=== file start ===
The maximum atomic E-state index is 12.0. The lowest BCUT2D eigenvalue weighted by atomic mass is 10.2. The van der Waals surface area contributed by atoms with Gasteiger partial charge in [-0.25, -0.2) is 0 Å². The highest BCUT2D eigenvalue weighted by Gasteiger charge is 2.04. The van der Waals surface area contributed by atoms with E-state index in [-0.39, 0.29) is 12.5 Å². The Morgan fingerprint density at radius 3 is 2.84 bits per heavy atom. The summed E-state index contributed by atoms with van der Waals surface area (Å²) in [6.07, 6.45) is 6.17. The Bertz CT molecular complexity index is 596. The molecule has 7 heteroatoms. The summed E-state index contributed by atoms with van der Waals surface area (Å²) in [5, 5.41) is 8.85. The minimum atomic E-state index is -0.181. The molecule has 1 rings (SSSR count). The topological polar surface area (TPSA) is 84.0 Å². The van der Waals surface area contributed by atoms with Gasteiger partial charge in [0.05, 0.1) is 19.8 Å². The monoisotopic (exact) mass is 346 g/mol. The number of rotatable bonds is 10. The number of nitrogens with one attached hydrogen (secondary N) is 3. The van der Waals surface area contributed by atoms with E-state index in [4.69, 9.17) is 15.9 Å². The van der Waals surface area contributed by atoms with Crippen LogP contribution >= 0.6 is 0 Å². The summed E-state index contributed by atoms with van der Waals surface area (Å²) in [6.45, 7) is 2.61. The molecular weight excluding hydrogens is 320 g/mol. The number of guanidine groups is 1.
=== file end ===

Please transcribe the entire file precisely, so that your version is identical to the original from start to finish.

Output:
The maximum atomic E-state index is 12.0. The lowest BCUT2D eigenvalue weighted by atomic mass is 10.2. The van der Waals surface area contributed by atoms with Gasteiger partial charge in [-0.25, -0.2) is 0 Å². The highest BCUT2D eigenvalue weighted by Gasteiger charge is 2.04. The van der Waals surface area contributed by atoms with E-state index in [-0.39, 0.29) is 12.5 Å². The Morgan fingerprint density at radius 3 is 2.84 bits per heavy atom. The summed E-state index contributed by atoms with van der Waals surface area (Å²) in [6.07, 6.45) is 6.17. The Bertz CT molecular complexity index is 596. The molecule has 7 heteroatoms. The summed E-state index contributed by atoms with van der Waals surface area (Å²) in [5, 5.41) is 8.85. The minimum atomic E-state index is -0.181. The molecule has 1 rings (SSSR count). The topological polar surface area (TPSA) is 84.0 Å². The van der Waals surface area contributed by atoms with Gasteiger partial charge in [0.05, 0.1) is 19.8 Å². The monoisotopic (exact) mass is 346 g/mol. The number of rotatable bonds is 10. The number of nitrogens with one attached hydrogen (secondary N) is 3. The van der Waals surface area contributed by atoms with E-state index in [4.69, 9.17) is 15.9 Å². The van der Waals surface area contributed by atoms with Crippen LogP contribution >= 0.6 is 0 Å². The summed E-state index contributed by atoms with van der Waals surface area (Å²) in [6.45, 7) is 2.61. The molecular weight excluding hydrogens is 320 g/mol. The number of guanidine groups is 1.